Perioperative lung protective ventilation during general anesthesia can reduce the incidence of postoperative pulmonary complications (PPC). PPC are common complications after general anesthesia.
Why is low-flow anesthesia better for pulmonary function than the high-flow technique?
The upper respiratory tract plays an important role in acclimatizing the inhaled gas as the respiratory epithelium of the lower respiratory tract changes towards the terminal bronchioles, successively decreasing the capability to humidify and warm the inspired gas. During anesthesia, however, the upper respiratory tract is bypassed by endotracheal intubation or a laryngeal mask, leaving the lower respiratory tract potentially overcharged with the task of adequately acclimatizing the cold and dry gas applied during high flow anesthesia. Mechanical ventilation with cold and dry gas can thus lead to damage of the lung parenchyma.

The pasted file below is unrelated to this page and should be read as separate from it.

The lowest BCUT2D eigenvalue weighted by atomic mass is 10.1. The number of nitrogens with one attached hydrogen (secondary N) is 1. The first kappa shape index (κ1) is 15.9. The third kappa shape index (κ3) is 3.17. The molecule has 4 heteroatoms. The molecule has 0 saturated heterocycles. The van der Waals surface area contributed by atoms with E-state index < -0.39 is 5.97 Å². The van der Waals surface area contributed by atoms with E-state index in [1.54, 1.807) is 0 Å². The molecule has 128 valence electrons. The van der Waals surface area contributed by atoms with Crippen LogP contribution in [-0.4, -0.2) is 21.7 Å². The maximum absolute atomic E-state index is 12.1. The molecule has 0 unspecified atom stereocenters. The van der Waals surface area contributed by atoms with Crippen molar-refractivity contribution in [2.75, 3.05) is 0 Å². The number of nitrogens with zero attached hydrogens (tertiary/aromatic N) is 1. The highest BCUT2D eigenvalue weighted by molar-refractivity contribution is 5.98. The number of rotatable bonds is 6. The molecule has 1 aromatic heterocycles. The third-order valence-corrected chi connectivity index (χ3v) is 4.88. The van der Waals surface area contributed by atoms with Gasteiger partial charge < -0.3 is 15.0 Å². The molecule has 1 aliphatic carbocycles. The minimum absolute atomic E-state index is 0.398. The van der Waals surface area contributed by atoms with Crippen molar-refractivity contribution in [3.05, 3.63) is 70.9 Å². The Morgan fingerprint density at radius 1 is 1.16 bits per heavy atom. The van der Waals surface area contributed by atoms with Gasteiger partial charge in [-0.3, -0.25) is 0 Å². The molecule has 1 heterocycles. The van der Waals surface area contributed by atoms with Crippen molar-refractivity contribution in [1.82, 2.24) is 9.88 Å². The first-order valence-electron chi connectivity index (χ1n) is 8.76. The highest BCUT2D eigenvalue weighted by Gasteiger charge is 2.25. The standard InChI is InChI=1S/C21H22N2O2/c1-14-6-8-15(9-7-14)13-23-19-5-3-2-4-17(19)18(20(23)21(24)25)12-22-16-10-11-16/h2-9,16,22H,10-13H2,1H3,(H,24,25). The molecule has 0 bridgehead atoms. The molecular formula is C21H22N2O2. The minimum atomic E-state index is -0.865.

Cold and dry respiratory gases reduce ciliary activity in the respiratory epithelium. The reduction of mucociliary clearance can lead to atelectasis and infections, conditions referred to as postoperative pulmonary complications. Warming and humidifying the respiratory gases using low-flow anesthesia can reduce these negative effects on the respiratory epithelium.